How have trends influenced Waitrose's latest raft of NPD?

The supermarket has focused on big growth areas including food-to-go, frozen, Asian and bakery goods.

29 May 2019
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If you wander around Waitrose, you might notice a bunch of new products have hit the shelves targeting key trends areas across food-to-go, frozen and Asian eats.

The supermarket chain has revamped its food-to-go range to tap into a market that is predicted to be worth £21.2bn this year, according to research from HIM and MCA.

It’s also gone hard on frozen with 24 new SKUs in response to a 500% spike in searches for frozen ready meals on its website. Sales figures in general show a slow but steady move towards more premium options in this area too. Average prices rose 0.6% over the past year which, coupled with rising volumes, pushed up value sales 3.4%, according to Kantar data, putting the total value of the frozen market at £6.3bn.

On the run

Waitrose has left no eating occasion unturned, with its food-to-go range offering a mix of convenient, healthy and indulgent options across breakfast, lunch and dinner.

There’s a mixed berry Bircher muesli to start the day, while those looking for a lighter dinner can tuck into a chicken, rice and bean bowl with a creamed corn and tahini dip.

But its at lunchtime that Waitrose has really ramped up the selection, from wrap and salad combos to sandwiches. Options include a halloumi wrap and couscous salad – a spinach tortilla wrap with pea and mint spread, roasted peppers, lentils and tomatoes that is accompanied by a chickpea, lentil and couscous salad with herb dressing – as well as a harissa chicken wrap and tabbouleh salad.

Other highlights include a soup transformed into sandwich inspiration (the ham hock and pea crush sandwich on soft grain bread, £2.40), the vegan miso roasted sweet potato in a Habanero chilli wrap (£2.80), plus a British classic: coronation chicken salad with almonds (£3.25).

There's even an Afternoon Tea Selection sandwich pack for those who don’t have time to linger, featuring a trio of the nation's favourites: traditional ham, egg and cress, and cream cheese and cucumber.

New culinary cred

Luxury doesn’t have to be left behind when it comes to frozen food, according to Waitrose, which has created a range that features innovative cooking techniques such as sous vide and en papillote, a method of cooking in which the food is put into a folded pouch or parcel and then baked.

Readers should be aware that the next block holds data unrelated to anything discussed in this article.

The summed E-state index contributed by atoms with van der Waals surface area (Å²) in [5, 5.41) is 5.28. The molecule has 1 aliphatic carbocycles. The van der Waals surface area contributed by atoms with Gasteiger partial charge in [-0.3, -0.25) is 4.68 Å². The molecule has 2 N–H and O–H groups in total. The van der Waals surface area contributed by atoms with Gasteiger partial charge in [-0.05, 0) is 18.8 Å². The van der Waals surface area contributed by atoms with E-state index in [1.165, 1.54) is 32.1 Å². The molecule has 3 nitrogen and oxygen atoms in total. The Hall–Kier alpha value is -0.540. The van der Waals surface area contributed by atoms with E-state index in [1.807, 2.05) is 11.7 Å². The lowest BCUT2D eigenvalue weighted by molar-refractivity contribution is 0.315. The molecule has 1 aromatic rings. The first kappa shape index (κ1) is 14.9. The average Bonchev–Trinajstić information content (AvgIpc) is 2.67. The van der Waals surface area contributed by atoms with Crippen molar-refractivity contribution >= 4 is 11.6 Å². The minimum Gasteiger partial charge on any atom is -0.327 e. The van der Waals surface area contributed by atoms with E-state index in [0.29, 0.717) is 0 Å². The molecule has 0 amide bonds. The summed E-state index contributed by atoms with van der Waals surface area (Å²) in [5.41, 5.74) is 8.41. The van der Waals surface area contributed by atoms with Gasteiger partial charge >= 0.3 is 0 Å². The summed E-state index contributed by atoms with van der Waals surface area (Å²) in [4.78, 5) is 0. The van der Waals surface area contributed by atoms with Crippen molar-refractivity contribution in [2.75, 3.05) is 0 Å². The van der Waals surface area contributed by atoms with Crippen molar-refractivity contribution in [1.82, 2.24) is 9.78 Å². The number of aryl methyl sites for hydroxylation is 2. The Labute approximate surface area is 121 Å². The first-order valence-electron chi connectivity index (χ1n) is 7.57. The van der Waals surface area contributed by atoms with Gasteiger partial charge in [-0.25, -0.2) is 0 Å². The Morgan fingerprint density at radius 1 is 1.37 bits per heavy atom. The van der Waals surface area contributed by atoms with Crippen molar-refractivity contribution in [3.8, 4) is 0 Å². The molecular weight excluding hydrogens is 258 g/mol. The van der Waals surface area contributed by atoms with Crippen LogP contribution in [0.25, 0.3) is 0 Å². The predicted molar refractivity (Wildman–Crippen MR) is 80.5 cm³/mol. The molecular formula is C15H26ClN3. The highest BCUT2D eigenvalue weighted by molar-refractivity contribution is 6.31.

New additions include an Italian-inspired slow-cooked pork belly, which is cooked 'sous vide' for eight hours with garlic, herbs and citrus zest by specialists in slow cooking based on the banks of the Menai Straits. The focus on provenance is noticeable in other items too: the slow-cooked beef and ale pie, a rich and intense beef filling encased in a crisp puff pastry, is created by a family-run business.

For those looking to go meat-free, there’s a king prawn and miso ramen with fresh noodles, broccoli florets and spring onion, which can be cooked on the hob straight from frozen and is ready in five minutes.

But Asian-inspired cuisine isn’t just appearing in frozen. New to the chilled section are an Asian fusion siu mai – wonton parcels filled with pork, diced prawns, spring onion and ginger – and classics like chicken pad Thai. Heading around the region for inspiration, there is also a Korean barbecue pork and sticky rice as well as Chinese chicken in ginger.

Plant-based eaters are also catered for with the red Thai tofu curry and sweet potato katsu bites.

Breaking bread

Food Spark has previously noted the reinvention of bread and Waitrose has also jumped on the bandwagon, giving the humble loaf a makeover with a new range of baked and pre-packed loaves.

Showstoppers in the range include goat's cheese and red pepper focaccia and pizza ciabatta rolls. There’s also a brown San Francisco sourdough and the poppy seed demi-baguette, which the supermarket suggests is great for brunch or a chunky, rustic-style sandwiches.

Has Sparkie spotted some new options for the shopping basket?

 

Sparkie says:

The only thing that jumps out about this really is the additional story they are selling with parts of the new range. Things like ‘created by a family-run business’ and ‘specialists in slow cooking on the banks of the Menai straights’ will jump out to consumers in times where provenance and authenticity is growing in value.

The products themselves don’t seem all that innovative really, just more of what is expected at the moment. I could definitely envisage more of the descriptive language being used in new products though – the hard sell definitely seems to be the way forward.

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